Prison Narratives is a collection of stories told and informed by prisoners. The series’ narrators are both prisoners of conscience and people imprisoned for common law crimes. They tell their life in prison and guide the reader through the environment and the people they meet. In this article, inmates of Greater Tehran Penitentiary describe the contradictions of “vocational” training behind bars.
“Professional training of inmates is an effective factor in reducing the likelihood of them returning to prison”, declared Abdolmajid Keshvari, director general of prisons in Iran’s Lorestan province, on January 30 this year. The training “not only contributes to public safety”, he said, but “supports the livelihoods of families”.
In many countries and in many individual prisons, Keshvari would be absolutely right. Other officials also extolled the virtues of vocational training for inmates; in May 2021, Mohammad Ali Arab, Director General of South Khorasan Technical and Vocational Training Agencysaid it was predicted that over the next year, more than 224,000 inmates would be sent to prison workshops to learn new skills.
In October 2021, Habib Erfan-Manesh, Director General of Implementation Strategy at the National Agency for Technical and Vocational Training, noted than the previous year, 50,640 inmates, including more than 6,000 women, had undergone training in the prisons. He added that about 70,000 detainees in Iran take these courses every year.
So what is the reality? Shahin, an inmate at Greater Tehran Penitentiary, described his own “vocational training” to IranWire.
“At 8 a.m., after roll call, the service representative would call us and tell us to be ready to leave the service at 10 a.m. We first thought they were taking us to the chapel for Ashura prayers. Then we learned that we were going to the workshop.
“They had asked the neighborhood representative to bring 60 detainees from his neighborhood there. We hadn’t left the service for about a month. They had put rows of school desks there and as soon as we sat down they gave us each a form. The top of mine said ‘Barber, 3rd Grade’. The name written on it was not mine, but the name of someone I didn’t know. It bore the logo of the National Agency for Technical and Vocational Training.
Shahin went on to say that once he and his cohort were all seated, the director of the vocational training division came and told them exactly to answer the questions. “They cut each pencil into three pieces and gave us one each. We completed the forms as requested. Some involved making mosaics or welding.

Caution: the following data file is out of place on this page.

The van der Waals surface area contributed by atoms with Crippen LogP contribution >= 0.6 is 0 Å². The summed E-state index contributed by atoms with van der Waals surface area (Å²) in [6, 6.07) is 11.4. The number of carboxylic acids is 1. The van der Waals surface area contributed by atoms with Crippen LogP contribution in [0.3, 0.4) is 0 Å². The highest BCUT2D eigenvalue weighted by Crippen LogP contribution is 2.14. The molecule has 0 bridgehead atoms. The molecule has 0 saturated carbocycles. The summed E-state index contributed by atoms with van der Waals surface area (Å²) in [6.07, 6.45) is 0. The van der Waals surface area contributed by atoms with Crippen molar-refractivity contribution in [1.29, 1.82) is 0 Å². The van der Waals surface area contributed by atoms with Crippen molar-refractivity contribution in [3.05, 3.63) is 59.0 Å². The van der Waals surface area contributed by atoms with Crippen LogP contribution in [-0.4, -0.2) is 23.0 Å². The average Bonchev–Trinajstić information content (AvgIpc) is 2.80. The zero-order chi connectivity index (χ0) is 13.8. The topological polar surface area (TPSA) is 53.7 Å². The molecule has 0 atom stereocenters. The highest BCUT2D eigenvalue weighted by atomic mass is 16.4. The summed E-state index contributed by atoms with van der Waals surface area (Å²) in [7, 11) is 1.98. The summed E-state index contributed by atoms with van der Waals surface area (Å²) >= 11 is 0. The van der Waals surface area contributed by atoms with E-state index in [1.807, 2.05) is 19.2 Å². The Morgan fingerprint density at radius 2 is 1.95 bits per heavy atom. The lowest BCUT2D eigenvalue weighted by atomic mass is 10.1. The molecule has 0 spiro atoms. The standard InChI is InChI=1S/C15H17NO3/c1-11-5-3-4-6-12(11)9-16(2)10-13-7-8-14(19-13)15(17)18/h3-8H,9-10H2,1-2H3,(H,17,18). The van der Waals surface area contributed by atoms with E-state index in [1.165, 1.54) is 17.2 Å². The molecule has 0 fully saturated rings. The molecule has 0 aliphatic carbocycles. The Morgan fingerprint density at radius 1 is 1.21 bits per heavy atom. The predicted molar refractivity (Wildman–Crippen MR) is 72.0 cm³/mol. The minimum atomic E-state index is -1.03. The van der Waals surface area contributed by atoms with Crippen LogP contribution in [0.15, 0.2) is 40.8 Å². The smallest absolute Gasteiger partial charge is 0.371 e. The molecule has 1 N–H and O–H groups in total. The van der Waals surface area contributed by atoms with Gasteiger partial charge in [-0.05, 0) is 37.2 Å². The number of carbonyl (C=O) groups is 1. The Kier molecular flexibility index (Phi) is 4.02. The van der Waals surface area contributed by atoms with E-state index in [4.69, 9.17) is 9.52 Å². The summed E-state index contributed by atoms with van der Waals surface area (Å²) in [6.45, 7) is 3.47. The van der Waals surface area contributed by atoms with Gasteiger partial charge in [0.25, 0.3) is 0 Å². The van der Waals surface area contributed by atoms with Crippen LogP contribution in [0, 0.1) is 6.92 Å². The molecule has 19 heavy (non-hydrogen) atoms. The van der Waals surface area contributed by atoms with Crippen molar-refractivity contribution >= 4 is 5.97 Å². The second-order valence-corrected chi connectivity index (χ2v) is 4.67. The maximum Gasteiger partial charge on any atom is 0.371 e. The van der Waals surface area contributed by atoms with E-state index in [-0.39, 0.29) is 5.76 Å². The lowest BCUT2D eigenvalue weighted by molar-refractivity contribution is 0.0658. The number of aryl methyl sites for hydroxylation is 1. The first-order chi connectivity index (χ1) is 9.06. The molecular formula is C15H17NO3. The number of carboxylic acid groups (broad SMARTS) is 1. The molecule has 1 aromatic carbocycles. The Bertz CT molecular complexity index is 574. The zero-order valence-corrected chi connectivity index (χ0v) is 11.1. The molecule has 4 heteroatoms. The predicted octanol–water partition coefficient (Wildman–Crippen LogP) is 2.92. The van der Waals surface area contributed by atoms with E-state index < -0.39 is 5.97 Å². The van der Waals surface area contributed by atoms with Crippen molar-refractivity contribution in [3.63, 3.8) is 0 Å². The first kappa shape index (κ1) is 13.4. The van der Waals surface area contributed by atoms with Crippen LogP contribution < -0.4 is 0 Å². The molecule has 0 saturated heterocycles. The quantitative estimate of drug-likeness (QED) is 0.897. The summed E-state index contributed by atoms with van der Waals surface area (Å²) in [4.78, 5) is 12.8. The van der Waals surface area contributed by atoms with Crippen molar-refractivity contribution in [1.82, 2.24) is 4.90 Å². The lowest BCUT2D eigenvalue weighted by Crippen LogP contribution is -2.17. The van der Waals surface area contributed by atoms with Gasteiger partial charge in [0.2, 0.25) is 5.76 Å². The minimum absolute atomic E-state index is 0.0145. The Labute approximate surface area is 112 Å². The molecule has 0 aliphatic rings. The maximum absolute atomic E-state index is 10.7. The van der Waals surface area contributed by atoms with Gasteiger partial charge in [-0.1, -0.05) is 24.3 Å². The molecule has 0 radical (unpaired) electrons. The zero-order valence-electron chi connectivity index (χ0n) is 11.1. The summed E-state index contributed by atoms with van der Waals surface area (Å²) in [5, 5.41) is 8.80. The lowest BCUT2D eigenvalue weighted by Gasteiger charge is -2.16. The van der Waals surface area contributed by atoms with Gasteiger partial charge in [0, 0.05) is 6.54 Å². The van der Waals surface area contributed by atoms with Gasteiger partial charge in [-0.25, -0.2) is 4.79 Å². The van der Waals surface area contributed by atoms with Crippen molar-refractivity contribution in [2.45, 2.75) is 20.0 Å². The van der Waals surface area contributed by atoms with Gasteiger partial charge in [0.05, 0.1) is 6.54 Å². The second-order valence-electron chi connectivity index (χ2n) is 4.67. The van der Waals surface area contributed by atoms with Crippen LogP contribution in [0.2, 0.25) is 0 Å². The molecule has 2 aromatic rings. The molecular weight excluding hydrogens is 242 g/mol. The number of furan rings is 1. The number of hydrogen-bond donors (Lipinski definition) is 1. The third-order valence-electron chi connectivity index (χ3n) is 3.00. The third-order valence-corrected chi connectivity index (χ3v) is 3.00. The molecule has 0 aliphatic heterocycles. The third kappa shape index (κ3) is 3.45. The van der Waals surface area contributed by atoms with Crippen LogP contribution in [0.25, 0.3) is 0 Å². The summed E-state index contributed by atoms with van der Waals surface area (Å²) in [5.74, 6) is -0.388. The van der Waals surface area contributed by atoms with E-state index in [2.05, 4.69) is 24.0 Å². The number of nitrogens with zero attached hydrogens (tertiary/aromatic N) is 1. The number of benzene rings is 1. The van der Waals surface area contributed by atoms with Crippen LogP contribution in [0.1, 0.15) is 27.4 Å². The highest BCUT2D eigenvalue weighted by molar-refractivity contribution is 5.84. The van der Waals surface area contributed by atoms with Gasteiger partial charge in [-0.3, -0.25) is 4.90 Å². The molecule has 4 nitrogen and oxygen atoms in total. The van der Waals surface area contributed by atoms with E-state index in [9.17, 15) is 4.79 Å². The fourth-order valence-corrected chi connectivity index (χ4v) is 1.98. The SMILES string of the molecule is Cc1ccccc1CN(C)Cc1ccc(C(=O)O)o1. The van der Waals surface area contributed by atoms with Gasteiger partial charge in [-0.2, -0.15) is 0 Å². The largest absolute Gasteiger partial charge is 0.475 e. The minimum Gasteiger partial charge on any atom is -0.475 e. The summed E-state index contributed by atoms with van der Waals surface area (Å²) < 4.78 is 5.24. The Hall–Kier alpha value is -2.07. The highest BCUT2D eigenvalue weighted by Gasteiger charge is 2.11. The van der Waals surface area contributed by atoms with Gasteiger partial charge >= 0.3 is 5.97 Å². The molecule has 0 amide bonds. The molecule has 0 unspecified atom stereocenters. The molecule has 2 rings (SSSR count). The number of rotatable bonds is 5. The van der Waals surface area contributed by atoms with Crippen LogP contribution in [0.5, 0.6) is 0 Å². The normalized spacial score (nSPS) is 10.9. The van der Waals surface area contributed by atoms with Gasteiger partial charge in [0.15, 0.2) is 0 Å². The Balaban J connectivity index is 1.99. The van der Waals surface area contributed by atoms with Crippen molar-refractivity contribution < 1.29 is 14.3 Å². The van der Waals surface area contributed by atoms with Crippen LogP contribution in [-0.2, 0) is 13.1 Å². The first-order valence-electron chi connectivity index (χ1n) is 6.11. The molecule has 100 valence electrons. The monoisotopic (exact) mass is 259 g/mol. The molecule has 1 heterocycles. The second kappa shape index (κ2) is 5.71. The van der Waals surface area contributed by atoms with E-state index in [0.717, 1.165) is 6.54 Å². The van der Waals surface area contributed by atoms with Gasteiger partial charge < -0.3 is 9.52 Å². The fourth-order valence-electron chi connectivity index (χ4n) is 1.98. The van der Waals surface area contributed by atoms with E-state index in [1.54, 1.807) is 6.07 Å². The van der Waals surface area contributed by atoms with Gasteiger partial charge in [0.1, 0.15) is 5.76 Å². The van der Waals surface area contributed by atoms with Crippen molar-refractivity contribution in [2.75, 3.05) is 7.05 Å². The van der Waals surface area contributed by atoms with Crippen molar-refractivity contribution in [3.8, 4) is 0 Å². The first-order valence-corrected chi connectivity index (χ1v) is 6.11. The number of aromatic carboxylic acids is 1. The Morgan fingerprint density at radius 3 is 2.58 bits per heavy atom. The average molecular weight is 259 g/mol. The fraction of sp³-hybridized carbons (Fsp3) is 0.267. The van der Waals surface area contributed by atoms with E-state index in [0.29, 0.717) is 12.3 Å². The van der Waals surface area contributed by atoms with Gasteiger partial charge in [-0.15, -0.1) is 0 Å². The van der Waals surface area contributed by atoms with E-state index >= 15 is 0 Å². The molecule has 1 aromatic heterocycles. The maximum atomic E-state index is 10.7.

“We were halfway there when they brought the cameras; they surrounded us with cameramen and photographers. We stayed there for about an hour. A few costumed visitors also entered. Then they put the forms together and we were sent back to the ward.
Sahin is being held in Ward 5 of Greater Tehran Penitentiary for financial crimes. So far, he says, he has been called three times to take “exams” under the names of other inmates, about every term.
The Potemkin Vocational Training Village
Morteza is another inmate who has first-hand experience of wacky exams. He, too, was imprisoned for financial crimes and was allowed to do computer administration for the training office for a while, as he knows one of the prison officials.
“It’s a joke,” he said. “At the end of each season, they would call me to help them type up the lists. I sat behind the computer for 12 hours. I had to enter the list of inmates working in the prison and the names of those taking vocational training courses and send them to the Rey Technical and Vocational Training Agency [a city near Tehran].
“All our work consisted of falsifying documents. We had to enter a bunch of inmates into the system with falsified working hours and wages, while those who actually worked there weren’t being paid. The whole issue of vocational training is to falsify documents. »
Three months before preparing each set of rosters, Morteza said, he would receive another roster that was supposed to take courses in various fields. The reality, he said, was that “some of them were the cronies of officers and prison officials” who would grease the palms of examiners in advance to pass. “They would give him a painting or some other gift, right in front of us. Then they would bring in 50 or 60 inmates from various quarters to take the exams under other people’s names and register them. Sometimes the answers would have already been written in the form.
“There are no courses and there is no training. And they call we crooks.
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